His passing is a personal loss for me. I met Jobst in 1979 while working at Palo Alto Bicycles. I’ll never forget seeing Jobst wheel into the store on his huge bike, which he always rode into the shop while deftly opening the door.
He immediately bound upstairs to the Avocet headquarters where he would engage owner Bud Hoffacker in lively discussions (browbeat) about everything under the sun involving bike technology.
Jobst was like that. He believed with 100 percent certainty that his way was the right way. If you disagreed and didn’t have the facts to support your argument, you were just another crackpot.
Most of the time Jobst was right. He had that rare skill in a mechanical engineer — he not only understood engineering principles, he could translate theory into meaningful product improvements, whether it be a bicycle shoe, a floor pump or a cyclometer.
Jobst received seven patents (3 cycling), testimony to his abilities.
1 – 6,583,524 Micro-mover with balanced dynamics (Hewlett Packard)
2 – 6,134,508 Simplified system for displaying user-selected functions in a bicycle computer or similar device (for Avocet)
3 – 5,834,864 Magnetic micro-mover (Hewlett Packard, and Bob Walmsley, Victor Hesterman)
4 – 5,058,427 Accumulating altimeter with ascent/descent accumulation thresholds (for Avocet)
5 – 4,547,983 Bicycle shoe (for Avocet)
6 – 4,369,453 Plotter having a concave platen (Hewlett Packard)
7 – 3,317,186 Alignment and support hydraulic jack (SLAC)
He received his first U.S. patent while working at the two-mile long Stanford Linear Accelerator in 1966; he was recognized for his work on suspension for the particle accelerator. There’s a plaque with his name on it in one of the lobbies.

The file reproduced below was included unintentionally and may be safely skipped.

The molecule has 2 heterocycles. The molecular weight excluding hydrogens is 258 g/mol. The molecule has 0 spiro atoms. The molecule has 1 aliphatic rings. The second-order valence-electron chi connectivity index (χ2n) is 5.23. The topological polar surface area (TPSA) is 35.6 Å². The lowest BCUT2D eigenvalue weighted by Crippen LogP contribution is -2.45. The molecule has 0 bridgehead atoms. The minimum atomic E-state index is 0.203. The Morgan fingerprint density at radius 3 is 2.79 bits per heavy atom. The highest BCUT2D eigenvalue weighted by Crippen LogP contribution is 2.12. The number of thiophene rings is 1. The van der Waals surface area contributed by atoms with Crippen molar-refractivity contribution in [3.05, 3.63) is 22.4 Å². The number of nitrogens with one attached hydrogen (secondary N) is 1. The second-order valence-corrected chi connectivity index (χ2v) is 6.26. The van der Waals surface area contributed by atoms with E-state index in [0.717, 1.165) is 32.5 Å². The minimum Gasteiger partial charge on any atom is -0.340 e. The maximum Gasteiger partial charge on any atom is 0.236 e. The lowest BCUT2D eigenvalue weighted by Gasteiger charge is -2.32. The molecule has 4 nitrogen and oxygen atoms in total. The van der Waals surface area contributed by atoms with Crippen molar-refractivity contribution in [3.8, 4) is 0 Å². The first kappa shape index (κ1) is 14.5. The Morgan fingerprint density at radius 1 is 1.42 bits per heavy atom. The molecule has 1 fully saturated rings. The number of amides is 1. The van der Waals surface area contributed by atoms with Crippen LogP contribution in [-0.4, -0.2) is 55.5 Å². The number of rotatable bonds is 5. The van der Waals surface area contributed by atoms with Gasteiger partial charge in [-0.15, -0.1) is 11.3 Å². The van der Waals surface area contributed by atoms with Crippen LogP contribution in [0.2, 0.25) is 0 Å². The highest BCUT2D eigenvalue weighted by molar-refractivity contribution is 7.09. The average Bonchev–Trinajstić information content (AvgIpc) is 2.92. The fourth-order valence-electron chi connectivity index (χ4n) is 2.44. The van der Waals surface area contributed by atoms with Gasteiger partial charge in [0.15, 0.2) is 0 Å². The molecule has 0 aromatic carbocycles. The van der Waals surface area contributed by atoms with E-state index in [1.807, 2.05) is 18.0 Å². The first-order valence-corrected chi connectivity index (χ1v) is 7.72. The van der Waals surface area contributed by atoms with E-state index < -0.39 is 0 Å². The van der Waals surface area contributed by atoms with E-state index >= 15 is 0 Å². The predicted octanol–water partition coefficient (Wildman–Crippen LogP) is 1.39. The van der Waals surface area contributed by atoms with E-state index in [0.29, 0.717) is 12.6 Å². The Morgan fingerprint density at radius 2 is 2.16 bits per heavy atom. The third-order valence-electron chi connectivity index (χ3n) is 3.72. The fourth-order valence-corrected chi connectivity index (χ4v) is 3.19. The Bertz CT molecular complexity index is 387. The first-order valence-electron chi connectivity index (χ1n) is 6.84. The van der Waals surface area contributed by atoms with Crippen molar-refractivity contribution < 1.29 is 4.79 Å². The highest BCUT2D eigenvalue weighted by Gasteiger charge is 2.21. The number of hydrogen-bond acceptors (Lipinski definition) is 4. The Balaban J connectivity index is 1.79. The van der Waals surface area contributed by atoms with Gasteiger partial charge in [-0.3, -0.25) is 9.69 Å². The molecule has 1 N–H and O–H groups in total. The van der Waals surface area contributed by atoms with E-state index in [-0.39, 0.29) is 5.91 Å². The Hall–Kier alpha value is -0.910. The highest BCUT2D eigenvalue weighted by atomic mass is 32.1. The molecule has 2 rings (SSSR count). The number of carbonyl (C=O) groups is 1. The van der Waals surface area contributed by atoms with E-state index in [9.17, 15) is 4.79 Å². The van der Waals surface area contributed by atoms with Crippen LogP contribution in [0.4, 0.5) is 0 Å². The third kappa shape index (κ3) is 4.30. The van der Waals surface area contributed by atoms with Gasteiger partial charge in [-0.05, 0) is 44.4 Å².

At Porsche he designed race-car suspensions, after quickly moving through the ranks. The way he got his job is classic Jobst. The young Stanford University graduate (his father was an economics professor at Stanford), who spent time in the U.S. Army in Germany as a reserve officer — lieutenant, then captain — in the 9th Engineer Battalion, approached Porsche and told them that their English translations lacked polish. Porsche agreed and he was hired.
Jobst blazed trails beyond bike product development. His freewheeling way of thinking led him to do things most people would never dream of — like riding a racing bike with tubular tires on rugged trails in the Santa Cruz Mountains.
It’s not that big a deal, but other cyclists thought it was, so Jobst quickly gained a reputation that drew elite cyclists from the Bay Area to join him on his Sunday rides, starting promptly at 8 a.m. from his house on Middlefield Road in Palo Alto.
By the mid-1970s, Jobst had such a large following that some rides counted up to 20 riders. Most would not complete the ride, mainly because it lasted all day and went through creeks, over rocky trails lined with poison oak (Jobst was immune) and through private property.
While Jobst had an entourage of bike racers, he never had anything kind to say about the sport. I think the only good he saw in it was a test of a person’s mettle (a bike’s metal too) and the ability to overcome obstacles. That’s what Jobst was all about.